A reception, featuring a talk by Sala’s daughter, Ann Kirschner, will be held on Sunday, September 14 from 1-4 p.m. Kirschner is the author of Sala’s Gift: My Mother’s Holocaust Story, which tells the story of her mother’s World War II experience.

This traveling exhibition was inspired by Letters to Sala: A Young Woman’s Life in Nazi Labor Camps, presented at The New York Public Library from March 7 to June 17, 2006. Support for this exhibition has been provided by the Righteous Persons Foundation, the Conference on Jewish Material Claims Against Germany, the Berg Foundation, Trudy and Robert Gottesman, the French Children of the Holocaust Foundation and Nancy Schwartz Sternoff, Dobkin Family Foundation. Unless otherwise indicated, the letters, photographs, and documents in the exhibition are drawn from the Sala Garncarz Kirschner Collection, donated by the Kirschner family in April 2005, to the Dorot Jewish Division of The New York Public Library.

http://www.nypl.org/research/chss/sala/index.html
Traveling Exhibition Curator: Jill Vexler, Ph.D.
Traveling Exhibition Design: Monk Design, New York

At your service on Labor Day

For those that don’t know it yet, the Library will be open tomorrow, Labor Day, from 12 noon until 11:30pm.

Since this holiday weekend fell at the end of your first week of classes, we figured most of you would be staying in the area rather than taking trips home — and who wouldn’t with an amazing Italian food festival* occurring right in your backyard?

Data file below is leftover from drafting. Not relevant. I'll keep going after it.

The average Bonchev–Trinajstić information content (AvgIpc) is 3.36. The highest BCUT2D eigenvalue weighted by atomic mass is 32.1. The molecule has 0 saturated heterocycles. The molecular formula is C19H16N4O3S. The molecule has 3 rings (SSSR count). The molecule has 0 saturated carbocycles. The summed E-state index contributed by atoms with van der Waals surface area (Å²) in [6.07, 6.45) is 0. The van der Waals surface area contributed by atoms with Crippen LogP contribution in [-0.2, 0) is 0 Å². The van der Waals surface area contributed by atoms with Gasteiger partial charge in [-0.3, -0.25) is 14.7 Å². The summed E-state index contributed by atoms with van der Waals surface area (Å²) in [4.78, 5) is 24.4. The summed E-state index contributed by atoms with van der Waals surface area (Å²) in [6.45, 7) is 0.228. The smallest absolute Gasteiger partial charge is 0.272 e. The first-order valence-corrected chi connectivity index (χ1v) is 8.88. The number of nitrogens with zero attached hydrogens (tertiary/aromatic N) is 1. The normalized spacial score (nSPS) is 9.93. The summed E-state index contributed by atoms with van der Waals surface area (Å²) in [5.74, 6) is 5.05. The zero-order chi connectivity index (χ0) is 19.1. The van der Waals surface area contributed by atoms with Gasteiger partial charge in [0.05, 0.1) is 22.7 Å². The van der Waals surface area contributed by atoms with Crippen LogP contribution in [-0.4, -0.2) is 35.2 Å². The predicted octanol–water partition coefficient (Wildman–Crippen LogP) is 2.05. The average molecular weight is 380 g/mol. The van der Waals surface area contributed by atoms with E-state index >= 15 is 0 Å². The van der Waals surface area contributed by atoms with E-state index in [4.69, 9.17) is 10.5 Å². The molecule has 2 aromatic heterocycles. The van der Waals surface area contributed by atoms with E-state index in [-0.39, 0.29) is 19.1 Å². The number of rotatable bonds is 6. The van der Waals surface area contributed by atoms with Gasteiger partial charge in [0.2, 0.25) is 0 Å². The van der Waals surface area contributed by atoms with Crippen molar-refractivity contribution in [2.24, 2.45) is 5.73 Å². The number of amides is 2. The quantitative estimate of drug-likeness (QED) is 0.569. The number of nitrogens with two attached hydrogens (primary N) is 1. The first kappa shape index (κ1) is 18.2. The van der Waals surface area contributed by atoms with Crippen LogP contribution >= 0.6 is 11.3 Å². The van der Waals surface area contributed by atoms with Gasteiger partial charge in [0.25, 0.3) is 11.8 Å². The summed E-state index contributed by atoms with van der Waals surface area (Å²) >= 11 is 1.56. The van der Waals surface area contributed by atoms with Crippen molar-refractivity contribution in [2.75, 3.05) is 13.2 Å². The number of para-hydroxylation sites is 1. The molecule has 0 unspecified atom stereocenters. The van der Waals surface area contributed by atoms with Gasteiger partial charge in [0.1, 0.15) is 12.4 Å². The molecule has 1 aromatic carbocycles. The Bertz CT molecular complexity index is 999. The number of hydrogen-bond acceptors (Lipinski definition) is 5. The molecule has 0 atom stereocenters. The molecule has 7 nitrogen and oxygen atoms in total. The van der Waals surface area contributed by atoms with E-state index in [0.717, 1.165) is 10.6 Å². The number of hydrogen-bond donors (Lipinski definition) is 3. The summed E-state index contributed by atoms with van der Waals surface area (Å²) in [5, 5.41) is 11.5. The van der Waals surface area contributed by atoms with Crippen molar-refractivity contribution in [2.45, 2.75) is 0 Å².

But after a long weekend of feasting Italian-style, the Library will be open and at your service, if you feel inclined to start tackling that first big research assignment your professors inevitably assigned or alluded to last week in class… You know you wanna. *wink*

And a happy and safe holiday weekend, from the Library to you!

*I am of course referring to La Festa Italiana, the ever-popular and famous annual celebration of Italian food and culture, occurring all weekend in Courthouse Square (the block made up of Linden St., Adams Ave., Spruce St. and N. Washington Ave.) here in Scranton. Visit La Festa Italiana for details.

Are you a Fan?

The Library is now on Facebook!

Show your love for The University of Scranton Weinberg Memorial Library by becoming a Fan of our page. Feel free to post your favorite photos of the Library, and use our Wall to give us comments and suggestions.

So far, we have 18 Fans. How quickly can we make it to 100?

OpenSource Software Makes Life Better

Currently, there are some really excellent free Windows applications which are great for making your lives, as students, easier. Most of these applications are available for download from www.download.com. Here are a few applications that I find excellent…